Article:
Masters of Doom
How Two Guys Created an Empire and Transformed Pop Culture
Other Editions of This Title:
Digital Audiobook (7/14/2015)
Americans spend more money on video games than on movie tickets. Masters of Doom is the first book to chronicle this industry’s greatest story, written by one of the medium’s leading observers. David Kushner takes readers inside the rags-to-riches adventure of two rebellious entrepreneurs who came of age to shape a generation. The vivid portrait reveals why their games are so violent and why their immersion in their brilliantly designed fantasy worlds offered them solace. And it shows how they channeled their fury and imagination into products that are a formative influence on our culture, from MTV to the Internet to Columbine. This is a story of friendship and betrayal, commerce and artistry—a powerful and compassionate account of what it’s like to be young, driven, and wildly creative.
“To my taste, the greatest American myth of cosmogenesis features the maladjusted, antisocial, genius teenage boy who, in the insular laboratory of his own bedroom, invents the universe from scratch. Masters of Doom is a particularly inspired rendition. Dave Kushner chronicles the saga of video game virtuosi Carmack and Romero with terrific brio. This is a page-turning, mythopoeic cyber-soap opera about two glamorous geek geniuses—and it should be read while scarfing down pepperoni pizza and swilling Diet Coke, with Queens of the Stone Age cranked up all the way.”—Mark Leyner, author of I Smell Esther Williams
Praise For Masters of Doom: How Two Guys Created an Empire and Transformed Pop Culture…
—Mark Leyner, author of I Smell Esther Williams
"Masters of Doom is an excellent archetypal tale of hard work and genius being corrupted by fame too young and fortune too fast. I rooted for these guys, was inspired by them, then was disturbed by them, and was fascinated from beginning to end."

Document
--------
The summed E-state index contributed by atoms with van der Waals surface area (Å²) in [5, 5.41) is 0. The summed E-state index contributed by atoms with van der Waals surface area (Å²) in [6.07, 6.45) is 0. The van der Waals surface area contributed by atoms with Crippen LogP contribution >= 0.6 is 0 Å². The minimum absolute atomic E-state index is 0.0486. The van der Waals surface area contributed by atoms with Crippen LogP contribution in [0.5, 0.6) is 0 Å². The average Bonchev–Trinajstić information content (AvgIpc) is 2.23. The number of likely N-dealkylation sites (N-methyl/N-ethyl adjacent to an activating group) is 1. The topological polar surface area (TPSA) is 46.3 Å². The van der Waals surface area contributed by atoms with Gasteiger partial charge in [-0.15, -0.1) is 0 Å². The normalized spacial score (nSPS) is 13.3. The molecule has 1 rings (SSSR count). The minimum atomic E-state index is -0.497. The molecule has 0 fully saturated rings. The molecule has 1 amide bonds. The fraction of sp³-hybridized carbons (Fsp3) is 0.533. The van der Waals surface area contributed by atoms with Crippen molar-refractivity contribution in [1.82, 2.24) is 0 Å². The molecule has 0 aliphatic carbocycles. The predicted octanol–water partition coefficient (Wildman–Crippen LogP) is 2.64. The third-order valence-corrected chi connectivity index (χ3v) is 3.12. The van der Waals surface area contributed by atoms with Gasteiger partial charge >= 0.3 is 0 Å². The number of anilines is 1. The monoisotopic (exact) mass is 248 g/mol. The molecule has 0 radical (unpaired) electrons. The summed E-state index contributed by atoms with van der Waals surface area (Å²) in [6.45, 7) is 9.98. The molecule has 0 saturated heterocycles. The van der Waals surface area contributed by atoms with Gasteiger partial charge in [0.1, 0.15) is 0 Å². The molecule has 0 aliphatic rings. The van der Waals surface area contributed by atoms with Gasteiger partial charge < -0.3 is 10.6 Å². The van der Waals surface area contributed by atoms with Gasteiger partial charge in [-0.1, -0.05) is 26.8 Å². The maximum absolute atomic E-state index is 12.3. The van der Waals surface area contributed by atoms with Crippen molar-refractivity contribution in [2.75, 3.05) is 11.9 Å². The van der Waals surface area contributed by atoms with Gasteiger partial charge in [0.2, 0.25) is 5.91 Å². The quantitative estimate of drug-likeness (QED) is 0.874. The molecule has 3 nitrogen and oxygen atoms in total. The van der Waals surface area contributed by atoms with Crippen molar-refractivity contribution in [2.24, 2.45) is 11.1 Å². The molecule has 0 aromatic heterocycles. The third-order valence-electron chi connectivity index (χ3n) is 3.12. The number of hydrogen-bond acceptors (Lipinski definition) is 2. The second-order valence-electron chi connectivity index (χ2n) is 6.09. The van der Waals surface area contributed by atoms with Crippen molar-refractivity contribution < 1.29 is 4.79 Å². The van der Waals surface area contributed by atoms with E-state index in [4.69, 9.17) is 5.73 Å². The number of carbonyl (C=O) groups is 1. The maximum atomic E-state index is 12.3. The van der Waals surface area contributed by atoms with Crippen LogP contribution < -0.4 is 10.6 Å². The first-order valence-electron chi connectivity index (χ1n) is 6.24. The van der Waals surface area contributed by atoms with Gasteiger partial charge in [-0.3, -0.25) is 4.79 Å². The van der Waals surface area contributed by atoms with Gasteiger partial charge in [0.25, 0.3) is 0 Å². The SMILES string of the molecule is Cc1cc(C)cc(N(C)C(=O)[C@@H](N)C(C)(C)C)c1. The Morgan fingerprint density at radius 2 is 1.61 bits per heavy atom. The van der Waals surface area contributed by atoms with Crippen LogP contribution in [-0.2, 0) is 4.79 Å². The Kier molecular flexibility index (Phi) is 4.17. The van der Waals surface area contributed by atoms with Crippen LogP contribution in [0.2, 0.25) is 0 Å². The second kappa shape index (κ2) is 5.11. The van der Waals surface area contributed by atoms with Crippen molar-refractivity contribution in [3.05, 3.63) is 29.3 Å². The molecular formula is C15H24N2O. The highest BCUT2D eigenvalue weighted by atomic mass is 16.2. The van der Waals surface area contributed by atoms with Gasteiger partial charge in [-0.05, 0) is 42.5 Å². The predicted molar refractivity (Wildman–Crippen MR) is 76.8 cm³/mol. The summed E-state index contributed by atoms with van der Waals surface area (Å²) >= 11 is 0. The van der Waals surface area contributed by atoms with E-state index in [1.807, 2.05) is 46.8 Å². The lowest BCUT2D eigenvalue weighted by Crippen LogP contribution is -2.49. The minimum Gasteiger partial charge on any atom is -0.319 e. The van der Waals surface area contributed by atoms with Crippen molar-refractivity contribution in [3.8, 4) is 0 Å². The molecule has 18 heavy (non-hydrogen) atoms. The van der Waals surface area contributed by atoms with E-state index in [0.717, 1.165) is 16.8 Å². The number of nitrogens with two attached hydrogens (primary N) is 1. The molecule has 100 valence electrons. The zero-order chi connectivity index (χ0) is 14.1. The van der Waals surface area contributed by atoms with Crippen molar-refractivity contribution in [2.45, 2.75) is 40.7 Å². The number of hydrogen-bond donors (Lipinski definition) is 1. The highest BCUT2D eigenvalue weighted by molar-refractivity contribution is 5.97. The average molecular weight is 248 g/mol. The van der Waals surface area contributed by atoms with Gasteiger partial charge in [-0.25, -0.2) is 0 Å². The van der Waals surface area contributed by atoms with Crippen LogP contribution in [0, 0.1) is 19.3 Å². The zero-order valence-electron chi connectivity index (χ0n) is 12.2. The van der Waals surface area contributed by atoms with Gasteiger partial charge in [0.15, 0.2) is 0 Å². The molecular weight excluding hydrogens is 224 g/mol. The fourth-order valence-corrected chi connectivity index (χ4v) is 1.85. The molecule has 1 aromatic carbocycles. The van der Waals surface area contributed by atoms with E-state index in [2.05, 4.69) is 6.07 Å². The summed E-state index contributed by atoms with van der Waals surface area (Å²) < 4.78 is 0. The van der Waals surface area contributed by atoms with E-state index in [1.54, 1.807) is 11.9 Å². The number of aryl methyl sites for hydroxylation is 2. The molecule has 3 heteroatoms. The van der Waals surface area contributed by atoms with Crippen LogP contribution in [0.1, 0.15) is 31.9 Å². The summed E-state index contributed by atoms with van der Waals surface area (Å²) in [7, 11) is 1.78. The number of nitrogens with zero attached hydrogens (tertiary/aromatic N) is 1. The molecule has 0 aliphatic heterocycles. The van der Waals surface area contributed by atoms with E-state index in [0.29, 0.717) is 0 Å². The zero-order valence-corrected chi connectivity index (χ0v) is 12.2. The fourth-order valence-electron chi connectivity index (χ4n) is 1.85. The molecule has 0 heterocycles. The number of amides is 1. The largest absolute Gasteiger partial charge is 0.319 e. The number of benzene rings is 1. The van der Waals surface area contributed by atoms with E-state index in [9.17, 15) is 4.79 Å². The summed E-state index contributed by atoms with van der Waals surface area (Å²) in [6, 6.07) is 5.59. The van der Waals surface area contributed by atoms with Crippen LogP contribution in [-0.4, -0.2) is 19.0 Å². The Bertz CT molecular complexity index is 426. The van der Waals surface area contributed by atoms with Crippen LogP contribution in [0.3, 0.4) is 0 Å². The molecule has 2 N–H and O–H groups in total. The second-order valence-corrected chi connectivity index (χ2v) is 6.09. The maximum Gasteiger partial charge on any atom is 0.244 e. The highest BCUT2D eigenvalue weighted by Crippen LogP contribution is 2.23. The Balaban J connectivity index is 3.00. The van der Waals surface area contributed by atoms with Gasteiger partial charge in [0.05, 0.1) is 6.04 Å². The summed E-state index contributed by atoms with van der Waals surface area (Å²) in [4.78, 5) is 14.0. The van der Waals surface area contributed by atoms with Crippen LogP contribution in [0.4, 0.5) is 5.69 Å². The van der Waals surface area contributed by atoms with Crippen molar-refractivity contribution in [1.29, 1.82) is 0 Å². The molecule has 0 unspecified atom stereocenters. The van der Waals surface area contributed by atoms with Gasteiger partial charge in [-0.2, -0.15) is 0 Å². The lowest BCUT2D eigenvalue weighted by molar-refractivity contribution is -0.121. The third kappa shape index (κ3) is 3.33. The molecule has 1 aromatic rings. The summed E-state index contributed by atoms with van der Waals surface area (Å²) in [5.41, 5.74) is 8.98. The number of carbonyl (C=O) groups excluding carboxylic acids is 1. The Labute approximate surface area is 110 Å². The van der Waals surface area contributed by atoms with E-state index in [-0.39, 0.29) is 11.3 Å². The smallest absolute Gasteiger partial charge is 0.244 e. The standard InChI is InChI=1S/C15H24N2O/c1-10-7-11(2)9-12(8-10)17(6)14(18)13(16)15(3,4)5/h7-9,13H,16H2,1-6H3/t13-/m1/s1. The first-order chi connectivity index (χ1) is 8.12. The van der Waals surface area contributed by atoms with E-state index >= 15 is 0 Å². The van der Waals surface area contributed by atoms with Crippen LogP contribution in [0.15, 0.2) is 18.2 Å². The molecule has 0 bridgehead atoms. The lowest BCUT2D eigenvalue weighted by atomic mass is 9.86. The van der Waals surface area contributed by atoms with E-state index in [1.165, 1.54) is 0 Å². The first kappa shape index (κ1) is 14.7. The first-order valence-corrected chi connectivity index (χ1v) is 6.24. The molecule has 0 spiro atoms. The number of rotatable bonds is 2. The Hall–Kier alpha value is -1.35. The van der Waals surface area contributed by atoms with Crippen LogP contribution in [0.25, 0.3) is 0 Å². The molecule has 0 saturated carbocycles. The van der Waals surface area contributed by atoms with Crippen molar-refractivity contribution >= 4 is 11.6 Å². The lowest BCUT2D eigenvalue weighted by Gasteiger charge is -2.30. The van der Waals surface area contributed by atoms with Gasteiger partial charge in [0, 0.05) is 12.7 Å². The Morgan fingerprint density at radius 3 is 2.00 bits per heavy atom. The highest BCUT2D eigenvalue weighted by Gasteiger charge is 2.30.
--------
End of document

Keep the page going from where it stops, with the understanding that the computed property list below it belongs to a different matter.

—Po Bronson, author of The Nudist on the Late Shift
"Like Hackers, David Kushner's Masters of Doom paints a fascinating portrait of visionary coders transforming a previously marginal hobby into a kind of 21st-century art form -- and enraging an entire generation of parents along the way. Kushner tells the story with intelligence and a great sense of pacing. Masters of Doom is as riveting as the games themselves."
—Steven Johnson, author of Emergence
"Masters of Doom tells the compelling story of the decade-long showdown between gaming's own real-life dynamic duo, played high above the corridors of Doom in the meta-game of industry and innovation. With the narrative passion of a true aficionado, Kushner reminds us that the Internet was not created to manage stock portfolios but to serve as the ultimate networked entertainment platform. It's all just a game."
—Douglas Rushkoff, author of Coercion, Ecstasy Club, and Nothing Sacred
"Are you brainy? Gifted? Deeply alienated? Ever wanted to be a multimillionaire who transformed a major industry? Then Masters of Doom is the book for you!"
—Bruce Sterling, author of Tomorrow Now
“Kushner’s mesmerizing tale of the Two Johns moves at a rapid clip . . . describing the twists and turns of fate that led them to team up in creating the most powerful video games of their generation. . . . An exciting combination of biography and technology.”
“Meticulously researched . . . as a ticktock of the creative process and as insight into a powerful medium too often dismissed as kids’ stuff, Masters of Doom blasts its way to a high score.”
“[An] extraordinary journey . . . an exhilarating time capsule of a moment in time where anything could happen—and often did. Kushner’s take on this geek uprising is like a breakneck-paced comic book that you can’t put down.”
“Kushner’s portrait of Carmack is lustrous and gripping. . . . An impressive and adroit social history.”
—The New York Times Book Review
“Terrifically told . . . The storytelling is so fluid, so addictive, that your twitching thumbs keep working the pages.”
—The Washington Post Book World
Random House Trade Paperbacks, 9780812972153, 368pp.
Publication Date: May 11, 2004